I’m getting tired of reading your periodic attempts to suggest that Ubuntu is “better” at doing something you mistakenly assume Debian doesn’t already do better than Ubuntu ever will. You should just stick to the Canonical goal of packaging yet more bloat into a Linux distro. Shouldn’t you be busy inflicting Mono upon your unsuspecting userbase? Please stop writing about Debian. You don’t know Debian.


    July 27, 2009 at 08:42

    • Wow, what an unexpected and uninformed response.

      I based what I wrote on nearly 10 years as a Debian developer, as well as my experience in Ubuntu. I discussed these ideas with other Debian developers in person at DebConf, and they were receptive and supportive. On what are you basing your comments?

      In practice, there is a great deal of productive cooperation between Debian developers and Ubuntu developers, and both distributions serve their users well. It is most often those on the sidelines who seem to want to paint the two projects as adversaries.

      This sort of attitude does nothing but harm to either project, and to the free software community in general.


      July 27, 2009 at 09:16

      • I wonder if jg knows that Mono was in Debian for 2 years before Ubuntu even existed…

        Jo Shields

        July 27, 2009 at 11:37

        • Correction: Mono is in Debian’s repositories. There’s a difference. Debian isn’t Ubuntu. The Debian devs don’t always add bloat to the system just because it’s possible.


          July 27, 2009 at 17:46

          • And Debian doesn’t release 20-odd CDs containing the entirety of the repos? Debian’s repos are still Debian, just as Universe is no less a part of Ubuntu than Main is.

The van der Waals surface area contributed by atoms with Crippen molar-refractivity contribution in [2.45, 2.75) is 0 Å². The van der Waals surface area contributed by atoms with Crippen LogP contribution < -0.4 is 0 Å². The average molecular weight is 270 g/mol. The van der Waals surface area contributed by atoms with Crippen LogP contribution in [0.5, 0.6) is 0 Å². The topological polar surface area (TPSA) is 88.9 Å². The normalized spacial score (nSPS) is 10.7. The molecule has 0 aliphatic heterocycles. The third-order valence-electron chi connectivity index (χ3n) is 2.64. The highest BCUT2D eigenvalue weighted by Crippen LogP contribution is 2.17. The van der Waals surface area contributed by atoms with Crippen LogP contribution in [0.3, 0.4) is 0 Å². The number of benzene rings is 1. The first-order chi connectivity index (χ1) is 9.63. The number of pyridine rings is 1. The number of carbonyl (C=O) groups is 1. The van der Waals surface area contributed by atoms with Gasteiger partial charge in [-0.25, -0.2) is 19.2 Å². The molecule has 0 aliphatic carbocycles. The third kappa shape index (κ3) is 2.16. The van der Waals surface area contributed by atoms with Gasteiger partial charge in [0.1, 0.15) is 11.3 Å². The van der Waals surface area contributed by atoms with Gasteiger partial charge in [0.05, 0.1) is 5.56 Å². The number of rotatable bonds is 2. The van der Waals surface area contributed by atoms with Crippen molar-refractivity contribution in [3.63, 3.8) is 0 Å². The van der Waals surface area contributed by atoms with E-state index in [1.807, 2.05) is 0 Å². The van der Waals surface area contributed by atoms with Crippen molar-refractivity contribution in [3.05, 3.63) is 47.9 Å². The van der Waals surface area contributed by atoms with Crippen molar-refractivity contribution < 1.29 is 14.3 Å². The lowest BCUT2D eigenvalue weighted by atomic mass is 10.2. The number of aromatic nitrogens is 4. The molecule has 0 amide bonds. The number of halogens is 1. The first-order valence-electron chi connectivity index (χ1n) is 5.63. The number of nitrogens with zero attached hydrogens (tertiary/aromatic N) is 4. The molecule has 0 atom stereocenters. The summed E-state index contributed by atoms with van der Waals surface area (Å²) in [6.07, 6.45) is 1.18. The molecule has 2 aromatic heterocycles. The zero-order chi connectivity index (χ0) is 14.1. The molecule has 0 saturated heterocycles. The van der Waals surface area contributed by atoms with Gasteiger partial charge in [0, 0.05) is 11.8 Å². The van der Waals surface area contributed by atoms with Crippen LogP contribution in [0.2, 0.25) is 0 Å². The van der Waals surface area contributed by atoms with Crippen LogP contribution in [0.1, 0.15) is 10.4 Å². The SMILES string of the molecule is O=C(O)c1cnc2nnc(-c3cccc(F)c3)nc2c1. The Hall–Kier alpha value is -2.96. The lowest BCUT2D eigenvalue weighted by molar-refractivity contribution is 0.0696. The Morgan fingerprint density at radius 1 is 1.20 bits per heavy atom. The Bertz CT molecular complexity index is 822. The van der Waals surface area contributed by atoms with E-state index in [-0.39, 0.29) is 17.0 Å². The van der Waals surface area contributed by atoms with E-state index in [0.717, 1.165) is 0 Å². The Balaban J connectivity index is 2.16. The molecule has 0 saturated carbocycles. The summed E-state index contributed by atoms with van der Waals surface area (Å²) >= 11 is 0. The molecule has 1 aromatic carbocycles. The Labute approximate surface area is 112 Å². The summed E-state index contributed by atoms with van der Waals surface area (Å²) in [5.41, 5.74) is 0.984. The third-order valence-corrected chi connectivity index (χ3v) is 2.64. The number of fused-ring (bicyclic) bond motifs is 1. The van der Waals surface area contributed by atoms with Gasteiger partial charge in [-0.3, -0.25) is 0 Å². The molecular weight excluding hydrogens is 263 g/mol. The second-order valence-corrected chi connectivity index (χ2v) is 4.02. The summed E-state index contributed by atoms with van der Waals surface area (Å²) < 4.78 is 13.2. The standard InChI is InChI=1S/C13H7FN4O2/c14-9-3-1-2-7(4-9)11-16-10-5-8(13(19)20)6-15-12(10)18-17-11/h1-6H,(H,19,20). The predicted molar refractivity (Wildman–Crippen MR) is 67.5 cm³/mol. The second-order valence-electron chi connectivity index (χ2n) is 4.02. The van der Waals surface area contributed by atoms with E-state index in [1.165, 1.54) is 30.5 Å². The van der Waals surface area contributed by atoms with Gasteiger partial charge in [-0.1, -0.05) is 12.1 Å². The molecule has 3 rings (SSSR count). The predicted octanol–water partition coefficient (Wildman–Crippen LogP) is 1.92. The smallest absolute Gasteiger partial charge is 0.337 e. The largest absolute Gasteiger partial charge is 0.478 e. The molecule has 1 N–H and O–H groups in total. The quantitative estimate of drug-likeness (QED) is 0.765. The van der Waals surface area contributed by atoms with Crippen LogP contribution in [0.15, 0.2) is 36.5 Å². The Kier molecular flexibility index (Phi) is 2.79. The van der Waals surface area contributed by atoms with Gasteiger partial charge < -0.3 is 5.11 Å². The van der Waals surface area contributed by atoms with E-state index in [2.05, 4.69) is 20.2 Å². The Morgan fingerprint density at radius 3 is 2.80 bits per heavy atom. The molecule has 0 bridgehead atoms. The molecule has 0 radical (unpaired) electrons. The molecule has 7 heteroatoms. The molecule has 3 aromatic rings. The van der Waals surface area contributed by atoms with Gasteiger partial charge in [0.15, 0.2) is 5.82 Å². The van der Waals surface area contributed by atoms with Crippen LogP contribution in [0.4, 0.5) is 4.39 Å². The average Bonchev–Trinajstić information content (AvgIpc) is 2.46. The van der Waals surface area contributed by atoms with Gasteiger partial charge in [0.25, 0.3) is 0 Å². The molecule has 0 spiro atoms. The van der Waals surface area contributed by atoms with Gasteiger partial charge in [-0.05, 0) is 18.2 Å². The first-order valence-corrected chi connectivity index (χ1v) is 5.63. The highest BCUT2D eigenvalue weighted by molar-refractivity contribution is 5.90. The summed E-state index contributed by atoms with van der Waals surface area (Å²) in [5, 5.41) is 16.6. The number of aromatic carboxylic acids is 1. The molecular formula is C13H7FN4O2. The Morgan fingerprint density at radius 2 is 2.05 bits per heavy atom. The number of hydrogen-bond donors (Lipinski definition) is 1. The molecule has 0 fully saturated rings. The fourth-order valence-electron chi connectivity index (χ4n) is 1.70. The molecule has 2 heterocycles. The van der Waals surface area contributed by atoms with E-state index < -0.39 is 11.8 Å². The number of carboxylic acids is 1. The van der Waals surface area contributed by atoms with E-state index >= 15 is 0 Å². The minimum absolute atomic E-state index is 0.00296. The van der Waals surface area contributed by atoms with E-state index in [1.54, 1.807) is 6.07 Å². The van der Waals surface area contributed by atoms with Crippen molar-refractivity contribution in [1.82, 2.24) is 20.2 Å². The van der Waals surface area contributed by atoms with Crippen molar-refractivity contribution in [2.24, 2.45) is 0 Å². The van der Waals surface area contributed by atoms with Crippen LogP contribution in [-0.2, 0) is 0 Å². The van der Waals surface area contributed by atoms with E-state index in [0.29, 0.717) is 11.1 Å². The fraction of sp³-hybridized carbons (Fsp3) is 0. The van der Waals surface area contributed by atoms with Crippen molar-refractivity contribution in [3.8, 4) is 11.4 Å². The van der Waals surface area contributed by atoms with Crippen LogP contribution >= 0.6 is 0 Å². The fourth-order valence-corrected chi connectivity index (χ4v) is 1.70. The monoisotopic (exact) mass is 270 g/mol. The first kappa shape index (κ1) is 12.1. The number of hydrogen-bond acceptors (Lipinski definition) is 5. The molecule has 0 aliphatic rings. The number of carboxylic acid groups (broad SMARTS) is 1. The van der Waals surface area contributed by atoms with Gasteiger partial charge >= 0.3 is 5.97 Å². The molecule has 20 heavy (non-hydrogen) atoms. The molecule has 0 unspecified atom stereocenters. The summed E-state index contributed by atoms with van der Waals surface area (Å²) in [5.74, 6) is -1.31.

July 27, 2009 at 19:28

      • I repeat: Debian already has an organized system of branches. It doesn’t need Ubuntu as another supposed “branch”.

        Debian has done extremely well with their current approach, and gained a reputation for stability and customization that Ubuntu can only dream of. Why don’t you fix your own distro instead of proposing unneeded, unnecessary changes to Debian?

        It’s not about being adversarial. It’s about being pointless and clueless, which your proposal about creating additional branches of Debian is. (And note that there are _plenty_ of Debian based “branches” already. It’s typical Canonical mindset to ignore all the work the rest of the Linux community does, and pretend that Ubuntu is the only Debian “branch”). You always trot out that “you’re being an adversary to harm the free software community” strawman argument whenever someone criticizes some bad idea you come up with. Nobody is buying that nonsense. You forked Debian. Fine. Now you’ve got to deal with all this entails. It’s not Debian’s fault that Canonical has discovered this is hard work, and consequently Ubuntu is an unstable, bloated fork due to not having those Debian devs maintaining your fork. They’ve got their own work to do. Sure, I imagine that every person who has forked Debian would love to change Debian’s infrastructure somehow so that it benefits his own pet project/fork, but that would literally destroy Debian. It’s not Debian’s fault that Canonical is having trouble keeping up because it decided to fork Debian instead of actually work on Debian itself. Forks require lots and lots of work. And maintaining a fork gets _harder_ as time (and inevitable changes) happen. Welcome to reality, Matt. I’ve forked projects before and I know that you _must_ realize that eventually you’re going to get irreparably “separated” from the original project. It _always_ happens and there’s no way to stop that, short of terminating the original project and switching everyone to the fork (which is what your type of “suggestions” about Debian would ultimately do. We _need_ Debian. We don’t need any particular fork of it).